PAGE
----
Almost same views were echoed by a number of traders dealing with various handicrafts. Tariq Ahmad Shah, deals with crewel embroidery and has been in the Buyer Seller meets held earlier. He says that the earlier meets were good as he could interact with buyers from all over the world. He hopes that this year the meet will be even better, and would generate more business.

It is not just the sellers who are optimistic. The community of artisans and handicraft workers also have high expectations from the meet. They feel that the meet will bring more business and give the world an insight into their art.

Shabir Ahmad Mir, a resident of Hawal area in Srinagar has worked as a papier-m?ch? model maker for 30 years. He says that every handicraft product goes through a number of stages and processes. “At every level and stage of its making, a skill set is involved.

This needs to be seen by the world to fully appreciate the art and crafts,” he says. At the meet, Mir would be given a chance to display his art. An artisan has been selected from each handicraft to display their crafts to the buyers. “They will see directly what is the effort and skill we put into each item we make,” he says.

Mukhtar Ahmad Sheikh, a crewel embroidery artisan who will also be displaying his craft hopes that the meet will give a boost to the business as there would be new orders. “When there would be new orders, there would be more demand for artisans and we would get more work,” he says. More than 300,000 people in Kashmir are associated with the handicraft trade, most of them artisans. “The meets promote marketing, and business, which would be beneficial to us all,” he adds.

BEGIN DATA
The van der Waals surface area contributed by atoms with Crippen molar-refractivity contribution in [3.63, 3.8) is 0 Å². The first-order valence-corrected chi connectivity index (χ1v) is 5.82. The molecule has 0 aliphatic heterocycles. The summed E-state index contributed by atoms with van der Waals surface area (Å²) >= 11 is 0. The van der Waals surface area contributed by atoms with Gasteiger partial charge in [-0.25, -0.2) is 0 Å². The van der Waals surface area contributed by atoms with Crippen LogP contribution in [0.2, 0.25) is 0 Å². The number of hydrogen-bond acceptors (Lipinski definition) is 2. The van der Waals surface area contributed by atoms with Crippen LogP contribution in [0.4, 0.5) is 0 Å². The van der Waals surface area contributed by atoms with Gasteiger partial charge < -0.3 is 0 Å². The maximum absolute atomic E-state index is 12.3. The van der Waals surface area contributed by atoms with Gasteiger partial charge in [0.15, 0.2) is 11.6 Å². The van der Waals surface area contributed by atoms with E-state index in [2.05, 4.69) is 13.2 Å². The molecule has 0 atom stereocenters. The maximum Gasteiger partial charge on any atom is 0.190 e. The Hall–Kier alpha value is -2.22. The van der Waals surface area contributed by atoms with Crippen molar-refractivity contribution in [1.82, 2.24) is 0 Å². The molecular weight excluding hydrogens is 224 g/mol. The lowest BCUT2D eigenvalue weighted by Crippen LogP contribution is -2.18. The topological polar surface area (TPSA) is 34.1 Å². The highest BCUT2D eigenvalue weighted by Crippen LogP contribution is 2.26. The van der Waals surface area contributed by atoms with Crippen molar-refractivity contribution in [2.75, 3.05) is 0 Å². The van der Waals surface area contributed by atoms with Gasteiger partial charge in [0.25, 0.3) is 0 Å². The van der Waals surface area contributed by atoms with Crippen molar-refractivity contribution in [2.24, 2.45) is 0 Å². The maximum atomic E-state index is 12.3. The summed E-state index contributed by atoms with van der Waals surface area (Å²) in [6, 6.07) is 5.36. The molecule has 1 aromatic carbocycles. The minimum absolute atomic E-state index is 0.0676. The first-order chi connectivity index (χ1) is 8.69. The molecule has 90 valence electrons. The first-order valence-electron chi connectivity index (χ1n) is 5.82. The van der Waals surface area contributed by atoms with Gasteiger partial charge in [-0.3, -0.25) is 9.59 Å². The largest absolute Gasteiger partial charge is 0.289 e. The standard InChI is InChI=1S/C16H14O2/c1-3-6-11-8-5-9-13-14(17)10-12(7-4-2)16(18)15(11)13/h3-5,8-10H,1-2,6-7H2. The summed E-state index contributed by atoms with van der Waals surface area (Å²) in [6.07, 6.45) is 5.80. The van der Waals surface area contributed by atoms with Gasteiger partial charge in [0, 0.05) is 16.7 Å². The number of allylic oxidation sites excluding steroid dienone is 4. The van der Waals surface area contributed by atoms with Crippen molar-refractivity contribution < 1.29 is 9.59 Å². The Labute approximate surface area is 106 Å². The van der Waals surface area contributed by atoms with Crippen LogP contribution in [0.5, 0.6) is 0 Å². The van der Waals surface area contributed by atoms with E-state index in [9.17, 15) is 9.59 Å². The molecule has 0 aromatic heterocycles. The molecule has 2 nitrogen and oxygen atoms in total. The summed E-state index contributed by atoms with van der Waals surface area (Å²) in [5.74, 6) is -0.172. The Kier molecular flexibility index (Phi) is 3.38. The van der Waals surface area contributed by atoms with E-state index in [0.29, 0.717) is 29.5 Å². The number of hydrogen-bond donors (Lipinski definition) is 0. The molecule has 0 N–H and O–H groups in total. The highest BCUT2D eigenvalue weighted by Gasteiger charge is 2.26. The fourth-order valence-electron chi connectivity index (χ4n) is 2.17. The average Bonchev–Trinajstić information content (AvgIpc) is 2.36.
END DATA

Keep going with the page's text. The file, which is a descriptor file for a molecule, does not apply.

The artisans feel that if international buyers come to buy directly from Kashmir, it would be good as quality works will get better prices and the buyers would also be assured of buying original products. “When buyers come to Kashmir they will be able to see the variety on display, and would have more choice,” says Fayaz Ahmad Najar, a wood carver. “The buyers are also guaranteed of buying original, and not fakes as a fake would be easily identified in Kashmir which is not the case in Delhi or in any other city,” he adds.

While the traders and artisans are enthusiastic about the event, the international buyers too seem to be happy to participate in the meet. Sara Calderoni associated with Jute & Co, an Italian company which deals with handicrafts, feels that the 2009 meet was a resounding success.

“I met new suppliers of handicrafts, hand stitched rugs and cushions,” she says. Sara is coming to the meet this year too. “I was very happy to meet the real manufacturers and not just exporters as often happens in other Indian (trade) fairs regarding Kashmiri handicrafts,” she says. The same holds true for other buyers too, as many are coming to the Buyer Seller meet this year also.

Handicrafts sector is a major component in Kashmir’s economy, which provides livelihood to hundreds of thousands of people here. It has an export turnover of around 1500 crore. However, Nazir Ahmad Dar, President KCCI says that the business has a potential to reach 30,000 crores. “The need of the hour is promotion and right marketing. A Buyer Seller meet tries to achieve the same, and is one step in the process, and many more (steps) are planned,” he says.